But as farmers struggle to ease debt pressures, they squeeze every possible dollar from their land, a practice that has led to today's unprecedented rates of soil erosion.
The US possesses some of the most fertile land in the world, which, if properly managed, can indefinitely yield prolific harvests. Essential to this productivity is topsoil. Soil and water conservation techniques such as terracing, contour plowing, ditch lining, efficient irrigation, and fallowing can preserve topsoil, and have been known and practiced for decades. Such techniques, however, cost money. Many farmers cannot afford to let fields occasionally lie fallow when they could be producing income every year. Terraces and contours are costly to build, they remove land from production, and often require more time and energy to cultivate. Many modern farm machines cut a swath so wide that they cannot negotiate the turns required in a contoured or terraced field; as a result, the farmer plows out the soil-retaining structures.
Most farmers understand and regret the long-term loss in productivity caused by soil erosion. But faced with the necessity of servicing large debts, few farmers can afford the luxury of husbanding the land for their grandchildren.
The US is currently losing 4 billion tons of topsoil annually to erosion, equal to 1 percent of the total existing topsoil in 1977.
Productivity on some of the most fertile lands is dropping significantly because of erosion. The link between soil loss and declining crop yields is well known and documented among farmers, researchers, and policymakers, who generally agree that it is undesirable. Yet erosion continues and indeed worsens in most areas.
Government policymakers have long recognized the importance of the agricultural industry to the nation, and have worked in various ways over the years to help farmers.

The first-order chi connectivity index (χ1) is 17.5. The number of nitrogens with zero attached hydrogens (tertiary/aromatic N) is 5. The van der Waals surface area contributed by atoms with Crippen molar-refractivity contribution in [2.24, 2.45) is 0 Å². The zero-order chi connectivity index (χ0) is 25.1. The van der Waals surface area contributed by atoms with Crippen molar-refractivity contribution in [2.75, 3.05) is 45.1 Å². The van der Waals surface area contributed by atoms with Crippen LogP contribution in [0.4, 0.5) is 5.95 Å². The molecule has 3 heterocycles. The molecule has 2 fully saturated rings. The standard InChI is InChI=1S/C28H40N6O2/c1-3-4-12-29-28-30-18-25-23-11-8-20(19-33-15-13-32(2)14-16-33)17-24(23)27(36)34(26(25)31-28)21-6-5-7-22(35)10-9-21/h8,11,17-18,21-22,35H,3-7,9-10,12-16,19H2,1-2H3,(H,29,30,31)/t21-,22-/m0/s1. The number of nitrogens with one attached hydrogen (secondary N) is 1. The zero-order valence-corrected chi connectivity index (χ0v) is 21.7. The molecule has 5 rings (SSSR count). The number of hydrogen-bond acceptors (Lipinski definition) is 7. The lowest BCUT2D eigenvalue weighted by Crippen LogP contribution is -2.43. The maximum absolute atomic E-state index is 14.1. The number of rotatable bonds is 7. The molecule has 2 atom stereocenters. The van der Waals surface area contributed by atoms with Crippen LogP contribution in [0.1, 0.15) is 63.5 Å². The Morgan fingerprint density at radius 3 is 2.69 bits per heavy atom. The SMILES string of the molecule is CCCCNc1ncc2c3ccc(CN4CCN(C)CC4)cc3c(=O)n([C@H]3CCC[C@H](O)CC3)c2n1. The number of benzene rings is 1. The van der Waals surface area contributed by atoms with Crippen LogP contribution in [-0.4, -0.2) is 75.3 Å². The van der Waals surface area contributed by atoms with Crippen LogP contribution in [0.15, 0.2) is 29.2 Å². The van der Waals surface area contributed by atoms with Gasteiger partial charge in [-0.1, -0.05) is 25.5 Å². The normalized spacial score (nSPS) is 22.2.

Impact of price supports
One of the most controversial forms of assistance is price supports. The specifics of support programs vary, but they all serve to provide farmers with unlimited markets for their produce. The government purchases farm commodities that cannot be sold on the open market at or above the US Department of Agriculture's (USDA) guaranteed price. Consequently, the department has accumulated vast stockpiles of grain and dairy products.
This practice also excludes potential buyers (such as third-world countries) who might be able to purchase present surpluses below the artificially high floor price. While some of the food may go to foreign aid, a great deal is stored, at additional taxpayer expense.
Storage has become such a problem that the government has recently tried giving food away; cheese and butter have been passed out to low-income families. Of much greater magnitude is the USDA's payment-in-kind (PIK) program. In an attempt to reduce agricultural production, Agriculture Secretary John Block instituted a program whereby farmers would let a certain percentage of their land lie fallow in exchange for ownership of government-held grain surpluses from previous harvests.
The farmer ''harvested'' from government stockpiles an amount equal to a percentage of what he would have reaped had he planted the fallow acreage. He then sold that ''harvest'' on the market.
Numerous problems have accompanied the PIK program, including spoiled grain and higher feed prices for livestock farmers. In addition, some farmers plowed up marginal land they had no intention of farming, then claimed they were ''setting it aside'' in order to garner PIK payments.
The most significant problem of all price-support programs has been the cost.
Last year the federal government laid out a whopping $18.9 billion just to purchase crop surpluses; nevertheless, it has been estimated that 10 to 20 percent of grain farmers are in deep financial trouble today.